Mount St. Helen erupted today with a mighty blast, sending a column of ash 10 miles into the air and blotting out the sun for more than a hundred miles. At least eight persons were killed on the mountainside.
At 8:32 a.m., a massive explosion felt more than 200 miles away in Canada, signaled the beginning of the volcano's most spectacular eruption since last March 27, when the mountain began sending out steam and ash for the first time in 123 years.
Military helicopters flying over the mountain spotted several cars overturned near a Meyerhaeuser Co. logging camp 12 miles from the mountain, and at least five bodies were seen in the cars, said a spokesman for the state Department of Emergency Services in Olympia.
Two of the bodies were recovered by an Air Force Reserve helicopter. Air Force Lt. D. E. Schroeder said the victims were killed by heat, but no details were immediately available.
At least three persons were missing, and the state emergency services spokesman said there could be more fatalities.
Fine ash and pumice boiled out of the volcano's crater and a vent on the mountain's northwest slope. Within an hour the morning sky was so dark that automatic street lights came on in Walla Walla, more than 150 miles to the east.
"We could see it coming," said Sheriff's Sgt. Larry Gamache in Yakima County, 80 miles east of the volcano."We knew about 9:18 a.m. that we had a major eruption. Within about 10 or 15 minutes we could view an extremely large cloud cresting the Cascades.
"It gradually went from a bright sunlight to gray to muddy brown to black. It's just as dark as the darkest night you've ever seen."
About 120 familes were evacuated from the town of Toutle and nearby low-lying regions as mudflows entered both forks of the Toutle River on the north Flank of the 9,677-foot, snow-covered mountain in Southwestern Washington. State patrolmen said a brown wall of water as high as 20 feet swept down the river, destroying several bridges as well as houses along the banks.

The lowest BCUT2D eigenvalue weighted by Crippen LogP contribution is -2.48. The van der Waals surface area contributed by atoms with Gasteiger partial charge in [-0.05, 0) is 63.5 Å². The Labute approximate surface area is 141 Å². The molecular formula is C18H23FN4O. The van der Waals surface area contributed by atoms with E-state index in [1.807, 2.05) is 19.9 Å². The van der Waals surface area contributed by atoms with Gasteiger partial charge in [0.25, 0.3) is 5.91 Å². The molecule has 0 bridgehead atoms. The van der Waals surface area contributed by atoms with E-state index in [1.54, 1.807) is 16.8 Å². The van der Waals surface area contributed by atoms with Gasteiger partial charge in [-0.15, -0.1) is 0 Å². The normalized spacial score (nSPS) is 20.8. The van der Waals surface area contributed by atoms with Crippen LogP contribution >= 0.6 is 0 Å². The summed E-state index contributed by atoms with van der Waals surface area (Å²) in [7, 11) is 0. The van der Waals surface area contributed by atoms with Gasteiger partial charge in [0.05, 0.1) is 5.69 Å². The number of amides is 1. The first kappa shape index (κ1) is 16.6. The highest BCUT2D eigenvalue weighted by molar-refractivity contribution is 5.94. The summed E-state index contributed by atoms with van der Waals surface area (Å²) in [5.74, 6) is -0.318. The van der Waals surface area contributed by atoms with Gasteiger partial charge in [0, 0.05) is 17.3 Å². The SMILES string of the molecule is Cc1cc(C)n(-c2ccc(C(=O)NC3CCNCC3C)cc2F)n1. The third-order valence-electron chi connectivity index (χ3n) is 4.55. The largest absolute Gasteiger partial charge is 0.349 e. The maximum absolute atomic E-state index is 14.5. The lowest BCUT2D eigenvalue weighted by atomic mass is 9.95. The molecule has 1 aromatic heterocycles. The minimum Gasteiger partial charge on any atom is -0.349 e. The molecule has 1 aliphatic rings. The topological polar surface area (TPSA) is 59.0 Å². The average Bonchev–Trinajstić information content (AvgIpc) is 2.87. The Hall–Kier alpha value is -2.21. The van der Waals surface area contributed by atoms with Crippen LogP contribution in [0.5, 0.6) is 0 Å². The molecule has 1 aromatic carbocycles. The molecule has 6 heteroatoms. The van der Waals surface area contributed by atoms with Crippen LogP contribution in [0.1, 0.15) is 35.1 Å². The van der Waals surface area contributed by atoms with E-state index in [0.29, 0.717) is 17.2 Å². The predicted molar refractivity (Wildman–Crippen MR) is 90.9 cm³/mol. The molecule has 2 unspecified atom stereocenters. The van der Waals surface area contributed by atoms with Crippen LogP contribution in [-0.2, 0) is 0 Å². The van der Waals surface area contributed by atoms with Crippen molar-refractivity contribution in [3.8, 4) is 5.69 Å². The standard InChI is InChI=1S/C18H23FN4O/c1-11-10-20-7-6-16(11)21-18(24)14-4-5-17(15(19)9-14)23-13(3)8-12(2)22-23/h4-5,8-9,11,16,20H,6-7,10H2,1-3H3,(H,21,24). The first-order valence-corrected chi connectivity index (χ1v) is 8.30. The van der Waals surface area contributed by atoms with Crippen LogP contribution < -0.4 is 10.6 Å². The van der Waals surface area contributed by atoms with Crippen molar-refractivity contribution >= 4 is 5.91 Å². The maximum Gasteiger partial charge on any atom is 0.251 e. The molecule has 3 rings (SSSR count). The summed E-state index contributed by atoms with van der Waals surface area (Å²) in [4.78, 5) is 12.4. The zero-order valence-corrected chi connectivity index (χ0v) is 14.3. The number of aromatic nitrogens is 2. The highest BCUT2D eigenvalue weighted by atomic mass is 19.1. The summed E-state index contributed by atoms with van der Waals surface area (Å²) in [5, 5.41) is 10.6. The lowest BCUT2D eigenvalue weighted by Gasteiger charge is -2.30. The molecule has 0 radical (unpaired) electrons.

"The devastation on the mountainside is incredible," said Air Force Lt. Schroeder. "Trees are knocked down, animals are standing around in shock, covered with ash."
Ash from the eruption fell 500 miles to the east in Great Falls, Mont., and in northern Idaho, 300 miles from Mount St. Helens, some roads were closed because the ash was causing poor visibility.
U.S. Geological Survey spokesman Worner Gerhard said Mount St. Helens' peak had been reduced to about 9,100 feet by the force of the explosion. He and a Forest Service Spokesman said the flow of the hot debris from the crater was reaching Spirit Lake at the north end of the mountain, making it bubble and boil.
There was no word on the whereabouts of Harry Truman, a crusty 85-year-old who had refused to leave his Spirit Lake resort. More than 30 feet of mud and debris was believed to have covered the area where Truman operated a 40-acre resort.
A dispatcher in the Cowlitz County Sheriff's office said there were reports of lava flowing down Mount St. Helen's slopes, but U.S. Geological Survey scientists could not immediately confirm them.